Development of Government Surveillance on the Internet
|✅ Paper Type: Free Essay||✅ Subject: Technology|
|✅ Wordcount: 1867 words||✅ Published: 8th Feb 2020|
Internet Survey Essay
George Orwell’s novel Nineteen Eighty-Four showed the public a dystopian universe where the government had complete control and surveillance over the masses. Although this concept seemed farfetched at its publication, which preceded the title’s year by thirty-five years, it is almost parallel to the reality we are living today. After the events of September 11th, 2001, the public demanded more security. David Lyons states that in the years following the terrorist attack it has been increasingly common for the public’s civil liberties to dissolve and for the government to spy on the population, then collect and store that information. After the events of 9/11, the US government decided that the laws surrounding the internet did not keep up with the growth in technology and digital media and created the surveillance laws relevant to today. (Lyons, 2014). Although it may be reasonable to spy on the internet activity of a person of interest in a crime, this government practice is making the entire population people of interest. The internet enables too much surveillance as it strips the public of its basic right to privacy. This is clear when one examines the extent of the surveillance and the effects these breechings have had on our society. Who knew George Orwell was reading the future?
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North Americans use the internet every day, and our entire lives are on our phones and computers. A report from the USC Annenberg Center for the Digital Future reported that the average American uses the internet 17.6 hours per week. This extremely high amount of time online means we produce multitudes of data such as with whom we talk, where we are, what we post about, and what we buy. The government uses their relationships with digital companies such as Facebook, Google, and Microsoft to extract even more information on us such as our emails, messages, search history, and other personal data (Venkatatdri, Giridhari). Even in cases when the surveillance does not capture incriminating evidence, it is still scary that there are databases full of information that could be used against people in the future. A decade ago, police had to have a legitimate reason to search a person. Now, police can flag you as suspicious based on your internet posting activity. In the words of Edward Snowden: “During an arrest, police traditionally have had the ability to search anything they find on your person — if you had a note in your pocket, they could read it. But now we all carry smartphones on us… Your entire life now fits in your pocket.” With all of the new laws being put in place by programs such as the NSA (National Security Agency), and the FISA (Foreign Intelligence Security Agency), we are losing our right to privacy. The government should not have the right to have access to multitudes of data on the population. Electronic devices are personal items and anyone who is not the owner should not see their data.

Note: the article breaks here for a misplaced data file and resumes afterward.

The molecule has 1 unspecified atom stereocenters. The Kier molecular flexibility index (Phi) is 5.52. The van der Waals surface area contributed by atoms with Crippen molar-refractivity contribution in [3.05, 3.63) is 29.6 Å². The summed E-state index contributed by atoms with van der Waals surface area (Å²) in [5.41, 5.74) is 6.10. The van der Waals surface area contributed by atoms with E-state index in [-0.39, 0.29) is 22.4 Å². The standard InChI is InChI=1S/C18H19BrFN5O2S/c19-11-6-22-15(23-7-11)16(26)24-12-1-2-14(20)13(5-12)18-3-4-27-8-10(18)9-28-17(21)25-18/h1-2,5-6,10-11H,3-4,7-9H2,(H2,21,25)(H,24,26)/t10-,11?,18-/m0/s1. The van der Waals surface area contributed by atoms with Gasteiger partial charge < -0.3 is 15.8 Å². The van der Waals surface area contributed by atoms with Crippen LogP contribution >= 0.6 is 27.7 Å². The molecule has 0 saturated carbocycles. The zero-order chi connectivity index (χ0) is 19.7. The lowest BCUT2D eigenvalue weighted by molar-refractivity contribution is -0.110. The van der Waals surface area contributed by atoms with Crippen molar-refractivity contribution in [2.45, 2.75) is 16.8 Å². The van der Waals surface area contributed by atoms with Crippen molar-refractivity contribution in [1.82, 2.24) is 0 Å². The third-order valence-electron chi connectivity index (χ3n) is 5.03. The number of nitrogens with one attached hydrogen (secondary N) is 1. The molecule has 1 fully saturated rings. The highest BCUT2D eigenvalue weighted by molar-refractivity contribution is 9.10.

Another way the government surveillance threatens our right to privacy is by tapping into laptop webcam cameras. This attacks our basic right to privacy by giving them the option to legally watch the public at any time, even in their home. Whistleblower Edward Snowden revealed an NSA program called Optic Nerve in 2014 that captured webcam images every five minutes from Yahoo video chats (Bauman, Zygmunt). A home should be a place of worry-free privacy and this is not possible knowing that you could be being watched. The way the government gets access to the webcam is the same process as illegal hacking. According to Marcus Thomas, the former assistant director of the FBI OPT Division, the FBI uses “the same technique as ratters, by infecting the computer with a malicious software – ‘malware –through phishing.” This practice should also be outlawed as it is a complete breach of privacy. Behind closed doors, a human is meant to be out of the public eye. The thought that the government could be watching people doing things “in the privacy of their homes,” such as changing clothes, gossiping, or other activities that merit privacy is disturbing. This malware is entirely unnecessary, and it is crazy that people need to worry about something so Orwellian.
A final way the internet has allowed surveillance has gone too far is GPS tracking. With apps like Find My iPhone, Snap Chat, and Maps, it is clear that iPhones have GPS features. Government agents can also use this feature as “cell phones reveal your location, and companies want to retain and use that information… exploit it,” (Stanley, 78) There are arguments that this is unlawful as it can lead to unreasonable search and seizure as the information given about the location on the phone is not publicly available. The government argues back that if the device is used in the process of illegal activity, they should be free to track it. (Serwer, Adam). This is disturbing because it essentially states that if the government can do a form of surveillance, it should be free to do so. The government is capable of breaking into a house, or stealing a car; however, the fact that they can does not dismiss the expectation of privacy in a house or car. This opinion compares phone data to a witness description, or scent followed by a police dog or recalling a license plate number, but those things you observe by looking around, with phone data, it cannot be acquired without directly trying, such as asking a phone company for a user’s location data. In the words of Catherine Crump, an attorney for the American Civil Liberties Union: “It is just as invasive for the government to track you through your cell phone… because you have your cell phone with you 24 hours a day, people even sleep with them by their beds…If all the police have to do is track you through your phone instead of your car, then that doesn’t mean very much in terms of protecting Americans’ privacy.” This is a breach of human privacy as it attacks the expectation of privacy the public has.